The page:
Motorola DTR 550 radio transmission as heard on a surveillance receiver (all you can hear is some sort of data exchange at the beginning and then just digital noise):
http://f1.grp.yahoofs.com/v1/YCj_SrgpH268OohfFYyiigVV34f9J1erfUNdN-EZ1cnDjI1oGw1nH_lEgWBbRD1FQqSCmW83vkG9a17zn9WP-w/Motorola DTR 550 FHSS Intercepted Audio.wav
 
Last edited:

prcguy

Member
Joined
Jun 30, 2006
Messages
8,090
Location
So Cal - Richardson, TX - Tewksbury, MA
What "surveillance receiver" can decode and listen to a Trisquare? The link is not working.
prcguy



I saw your test and here's some specs:

TriSquare:
frequency hopping rate: 400mS (2.5 hops p/sec)
analog FM

Motorola DTR (very similar to direct connect)
frequency hopping rate: 90mS ( roughly 11 hops p/sec)
VSELP digital voice

A surveillance receiver can lock on to both of the above radios FH scheme.(not sure why the audio came out a little funny, must have to do with the TriSquare using a narrow bandwidth or something?)
TriSqaure eXRS radio transmission as heard on a surveillance receiver:
http://f1.grp.yahoofs.com/v1/YCj_SgrhTUq8OohfIWPwLZTVfTCHS1CsbBF-nLg-roB7-UGzt2NPfYw3y5_aOUgQNvCdPpFeLNJVJoMTzNldWA/Trisquare FHSS Intercepted Audio.wav

Motorola DTR 550 radio transmission as heard on a surveillance receiver (all you can hear is some sort of data exchange at the beginning and then just digital noise):
http://f1.grp.yahoofs.com/v1/YCj_SrgpH268OohfFYyiigVV34f9J1erfUNdN-EZ1cnDjI1oGw1nH_lEgWBbRD1FQqSCmW83vkG9a17zn9WP-w/Motorola DTR 550 FHSS Intercepted Audio.wav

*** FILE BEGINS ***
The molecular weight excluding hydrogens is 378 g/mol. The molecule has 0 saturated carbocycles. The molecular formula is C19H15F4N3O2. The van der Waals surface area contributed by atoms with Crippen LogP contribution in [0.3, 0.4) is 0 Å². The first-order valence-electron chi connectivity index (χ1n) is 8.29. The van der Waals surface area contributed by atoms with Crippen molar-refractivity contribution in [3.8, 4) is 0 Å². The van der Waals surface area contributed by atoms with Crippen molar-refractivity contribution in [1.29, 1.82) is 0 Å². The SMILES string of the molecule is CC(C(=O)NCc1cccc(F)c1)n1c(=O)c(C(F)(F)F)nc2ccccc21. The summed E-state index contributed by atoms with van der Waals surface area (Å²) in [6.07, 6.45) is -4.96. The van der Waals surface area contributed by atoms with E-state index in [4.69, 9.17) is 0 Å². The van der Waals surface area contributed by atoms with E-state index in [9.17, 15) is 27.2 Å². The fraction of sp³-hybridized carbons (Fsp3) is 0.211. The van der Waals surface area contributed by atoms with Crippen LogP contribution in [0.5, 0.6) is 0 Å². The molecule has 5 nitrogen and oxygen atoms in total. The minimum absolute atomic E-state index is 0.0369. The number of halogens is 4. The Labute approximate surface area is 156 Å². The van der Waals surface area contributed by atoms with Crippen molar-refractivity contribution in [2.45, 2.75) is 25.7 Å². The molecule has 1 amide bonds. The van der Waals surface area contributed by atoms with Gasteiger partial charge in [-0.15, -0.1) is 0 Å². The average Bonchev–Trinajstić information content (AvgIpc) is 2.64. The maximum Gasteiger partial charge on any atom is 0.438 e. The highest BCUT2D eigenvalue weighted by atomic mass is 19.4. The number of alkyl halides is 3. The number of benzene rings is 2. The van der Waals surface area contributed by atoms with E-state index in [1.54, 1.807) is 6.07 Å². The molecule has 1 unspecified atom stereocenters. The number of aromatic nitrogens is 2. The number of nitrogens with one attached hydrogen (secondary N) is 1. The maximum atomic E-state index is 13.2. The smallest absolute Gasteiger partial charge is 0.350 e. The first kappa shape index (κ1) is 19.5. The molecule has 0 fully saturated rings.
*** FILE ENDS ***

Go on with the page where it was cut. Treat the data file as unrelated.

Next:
James_Bond_007

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Premium Subscriber
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Messages
5
Location
Lakewood, Co 80235
have a single DTR radio. got it for $5.00. waiting for another deal like this to come along. anyone have a DTR they want to get rid of cheap?

i would love to try out DTR's. i am 1/2 way there. i thought the TriSqures were cheap garbage just like FRS stuff. Seeing those internal pic's confirms my assumption.

i think the sma trick with a 1/2 wave 900 mhz dipole rubber duck antenna on some DTR radios and you will have something.

why they did not do this to begin with i don't know. 900 mhz FHSS allows up to 1 Watt and 6db antenna gain under part 15.

motorola should have offered removable antenna's for their DTR series. give the customer a choice of a stubby 1/4 wave or 3 db dipole.

other than that i like the look and feel of the DTR i have. when i get another one i will be able to chime in on the actual operation of one.

ps: you probably already know this, but you voided your part 15 certification and your warranty with that mod.
 

SCPD

QRT
Joined
Feb 24, 2001
Messages
65,126
Location
Virginia
have a single DTR radio. got it for $5.00. waiting for another deal like this to come along. anyone have a DTR they want to get rid of cheap?